I’m sickened by today’s events in Charlottesville. I’m sickened by the tableau of nazi and white supremacist history being writ large and live in this day and age. I am sickened that the ideologies of hate and bigotry are so freely, loudly, and angrily shouted on the streets of America where so many years before, and even so recently, we believed this diseased torrid flesh-eating curse had finally been permanently banished. Yet this hate led to someone dying and others seriously hurt.

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Here’s another blogger’s response to the weekend’s events title My Fellow White Americans. And, sadly, I couldn’t agree more.

As I prepared to publish this, I came across a draft of an entry that I’d failed to publish shortly after the election. Yet as I re-read it now, I am deeply saddened that my fears have unfortunately been substantiated. Here it is, my previously unpublished post from last November.

Wrapping my head around a vote

written November 14, 2016

I just left a college-wide meeting where about 120 members of the campus community came together to talk about the election of Donald J. Trump and results of the most divisive election in modern history. Since that outcome of November 8th, I’ve been trying to wrap my head around the disconnect and compartmentalization that describes how many people I know and care about – including colleagues, neighbors, and others – could vote for a candidate who spent 16 months spewing ever more vile rhetoric of hate, homophobia, misogyny, racism, and xenophobia. Even more so, this same candidate chose not to demonstrate any scorn for those who perpetuated and even advanced this hate speech into action. Rather, he seemed to encourage it.

The kinder people I speak of are not racist. And I believe them. But then I’m left with a question of judgement. Did they hate Hillary so much more that they were willing to look past the comments of a person whose word-vomit and narcissism was decorated with the lacy fabric of… let’s just call it “crap”… the words are there and yet to repeat them gives them legs.

A consummate con, Trump is a showman whose singular goal is to get more views, more news coverage, more attention, regardless of how that happens. And somehow, nearly half the voters were able to swallow their own pride, set aside their own dearly-held values, and select a candidate whose con is only out-sized by his list of vile statements which emboldened a racist, homophobic, xenophobic, and misogynistic underbelly of America to come out of the woodwork. When is the last time a President was openly supported by the KKK or other white nationalist groups?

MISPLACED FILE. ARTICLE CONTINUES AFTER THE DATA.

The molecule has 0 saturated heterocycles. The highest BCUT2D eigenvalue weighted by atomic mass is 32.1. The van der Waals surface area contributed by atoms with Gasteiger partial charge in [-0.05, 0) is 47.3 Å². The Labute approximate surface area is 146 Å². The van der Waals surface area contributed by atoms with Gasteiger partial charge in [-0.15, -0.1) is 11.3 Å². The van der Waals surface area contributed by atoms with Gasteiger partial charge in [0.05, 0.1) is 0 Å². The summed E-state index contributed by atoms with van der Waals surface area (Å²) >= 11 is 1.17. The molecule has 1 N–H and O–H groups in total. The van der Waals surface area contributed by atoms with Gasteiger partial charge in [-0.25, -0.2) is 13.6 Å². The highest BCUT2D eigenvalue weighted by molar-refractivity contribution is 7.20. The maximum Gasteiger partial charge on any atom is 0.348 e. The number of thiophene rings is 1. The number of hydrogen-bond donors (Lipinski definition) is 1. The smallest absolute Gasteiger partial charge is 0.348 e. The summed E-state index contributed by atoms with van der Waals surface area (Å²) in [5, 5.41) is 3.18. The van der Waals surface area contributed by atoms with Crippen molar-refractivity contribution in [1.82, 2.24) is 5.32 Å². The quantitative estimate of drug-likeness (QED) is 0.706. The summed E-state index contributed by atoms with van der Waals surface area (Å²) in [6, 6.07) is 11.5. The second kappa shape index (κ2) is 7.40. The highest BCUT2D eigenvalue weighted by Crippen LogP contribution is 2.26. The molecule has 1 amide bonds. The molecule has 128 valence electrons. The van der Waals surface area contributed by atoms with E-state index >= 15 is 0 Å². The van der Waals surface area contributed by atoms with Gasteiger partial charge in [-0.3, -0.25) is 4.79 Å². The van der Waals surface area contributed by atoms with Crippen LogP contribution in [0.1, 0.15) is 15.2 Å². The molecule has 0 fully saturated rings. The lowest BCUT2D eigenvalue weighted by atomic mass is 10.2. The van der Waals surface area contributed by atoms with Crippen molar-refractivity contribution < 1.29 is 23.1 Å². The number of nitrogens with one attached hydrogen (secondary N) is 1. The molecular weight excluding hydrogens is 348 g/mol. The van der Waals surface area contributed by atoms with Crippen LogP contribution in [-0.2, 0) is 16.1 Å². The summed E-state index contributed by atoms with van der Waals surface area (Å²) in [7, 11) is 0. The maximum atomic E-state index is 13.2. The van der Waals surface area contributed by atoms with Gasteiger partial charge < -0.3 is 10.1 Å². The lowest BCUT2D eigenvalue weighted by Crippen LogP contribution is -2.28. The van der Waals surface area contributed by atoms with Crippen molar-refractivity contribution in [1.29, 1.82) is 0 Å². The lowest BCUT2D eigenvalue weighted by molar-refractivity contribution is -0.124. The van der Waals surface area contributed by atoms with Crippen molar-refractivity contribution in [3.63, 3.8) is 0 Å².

So I sat among colleagues who I hold great respect for, and even fondness, for we are, after all, a family of people committed to the common goal of changing the world through the success of our students. Yet, as I heard my well-intentioned co-workers from counseling offer ways of coping with anxiety – mostly intended for students in the room – I heard one of them, a kind-hearted white gentleman, finish his list of tips interspersed with the statement “because life will go on.” He had been doing so well… but then he went…there.

Life will go on? I guess. But in that one statement, he succeeded in diminishing the very real fears of many of the people in the room. Another colleague who I have often tapped to talk about cross-cultural dialogue and understanding took note of this statement. As a well-educated African American man, he knew the counseling and psychology phraseology. But he also knew what his own fears felt like. And he feared that life was not going to “go on” the same way for a long time. His pain was palpable and I felt a lump in my throat.

Sitting nearby was another colleague who I know to be gay, but he did not speak up. From his body language in response to an LGBT student’s expression of fear and concern countered with a defiant statement of hope, I could feel his pain, as well.

But then another colleague, an African American woman asked a variation of what I had already expressed via the microphone being passed around. How do I wrap my head around the fact that there are people I know who voted for this man in spite of the banner of hate that he waived? How do I resolve this conflict with people who accepted his hate, but then want to work with me? An unfulfilling answer came from a white male in the room who acknowledged his privilege but missed the point. He said we needed to just move past this and go on.

There it was again. Just move on.

Yep. Accept the fact that someone who has emboldened his most extreme followers to openly spew anti-Semitic, anti-Muslim, anti-women, anti-gay, anti-Hispanic, anti-Black crude, cruel, hate speech of the most deplorable kind, should be welcomed with open arms into the leadership of not only this country, but the free world? Accept that? Nope. Not at all.